> By using the implementation hiding component adapter it is also  
> ensured that only the API is exposed. For example, if the exposed  
> class PortletRegistryImpl implements Startable this is not visible  
> to "parent" above. Hence lifecycle events will only be executed in  
> the internal container. Creating and registering the proxy is done  
> in step 3) above.
>
> To allow for explicit lazy-loading of components I can do things  
> like this:
> public class SearchEngineComponent
>    extends ComponentContainerComposer
> {
>    public void composeContainer(MutablePicoContainer con, Object o)
>    {
>       MutablePicoContainer container = makeChildContainer(con,  
> LAZY_LOAD);
>       container.registerComponentImplementation 
> (SearchEngineImpl.class);
> container.registerComponentImplementation 
> (ClientSearchEngineImpl.class);
>
>       register(SearchEngine.class);
>       register(SearchIndex.class);
>       register(ClientSearch.class);
>    }
> }
> ---
> This will ensure that the objects in this component will only be  
> instantiated and started iff a method of the exposed API is called.  
> Lazy-loading can only be done if none of the objects start threads  
> or exposes some static methods that are not exposed through a Pico  
> API interface. For example, the above would be only half of the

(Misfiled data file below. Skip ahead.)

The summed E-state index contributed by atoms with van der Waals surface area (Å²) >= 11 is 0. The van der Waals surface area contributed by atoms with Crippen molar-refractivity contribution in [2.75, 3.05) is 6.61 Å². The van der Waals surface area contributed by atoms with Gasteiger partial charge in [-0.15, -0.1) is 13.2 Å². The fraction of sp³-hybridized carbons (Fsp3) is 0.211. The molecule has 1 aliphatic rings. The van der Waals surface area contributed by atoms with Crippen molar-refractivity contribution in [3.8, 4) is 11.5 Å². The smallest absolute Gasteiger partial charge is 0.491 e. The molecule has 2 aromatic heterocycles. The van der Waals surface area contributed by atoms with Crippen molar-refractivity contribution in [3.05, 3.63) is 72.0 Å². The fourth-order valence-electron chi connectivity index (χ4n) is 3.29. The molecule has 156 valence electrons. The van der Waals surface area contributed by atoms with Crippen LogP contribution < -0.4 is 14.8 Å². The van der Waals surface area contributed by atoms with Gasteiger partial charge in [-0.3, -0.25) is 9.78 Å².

> search component in our system, with the indexing (having threads)  
> added like so:
> public class IndexingComponent
>    extends ComponentContainerComposer
> {
>    public void composeContainer(MutablePicoContainer con, Object o)
>    {
>       MutablePicoContainer container = makeChildContainer(con);
> container.registerComponentImplementation(SearchIndexOptimizer.class);
>       container.registerComponentImplementation 
> (IndexMaintainer.class);
> container.registerComponentImplementation 
> (IndexMaintainListener.class);
>       container.registerComponentImplementation(IndexRebuilder.class);
>
>       register(IndexRebuilder.class);
>       register(IndexMaintainer.class);
>    }
> }
> ---
> ... since IndexMaintainer uses threads and hence needs to be  
> started before anyone calls its API. These two together implement  
> the "search component" in our system:
> public class SearchComponent
>    extends ComponentContainerComposer
> {
>    public void composeContainer(MutablePicoContainer con, Object o)
>    {
>       new IndexingComponent().composeContainer(con, o);
>       new SearchEngineComponent().composeContainer(con, o);
>    }
> }
> ---
> Note that in this case the composer does not create a sub- 
> container, but instead composes itself directly using the other  
> composers. If it had created a new child container it would have to  
> explicitly register() the API of the child components in order to  
> "push" them upwards. This explicitness ensures that it is  
> impossible to accidentally access the internal structure of a  
> component.
>
> That's about it I think. Some implementation details in  
> ComponentContainerComposer, and there's no class loading going on  
> above (would be easy to add it though).
>
> Overall, this scheme should make it possible to have lots of  
> components, large components, composed components, expose what you  
> want, hide what you want, and yet be reasonably easy to understand  
> and use.
>
> Comments, thoughts, suggestions?
>
> /Rickard
>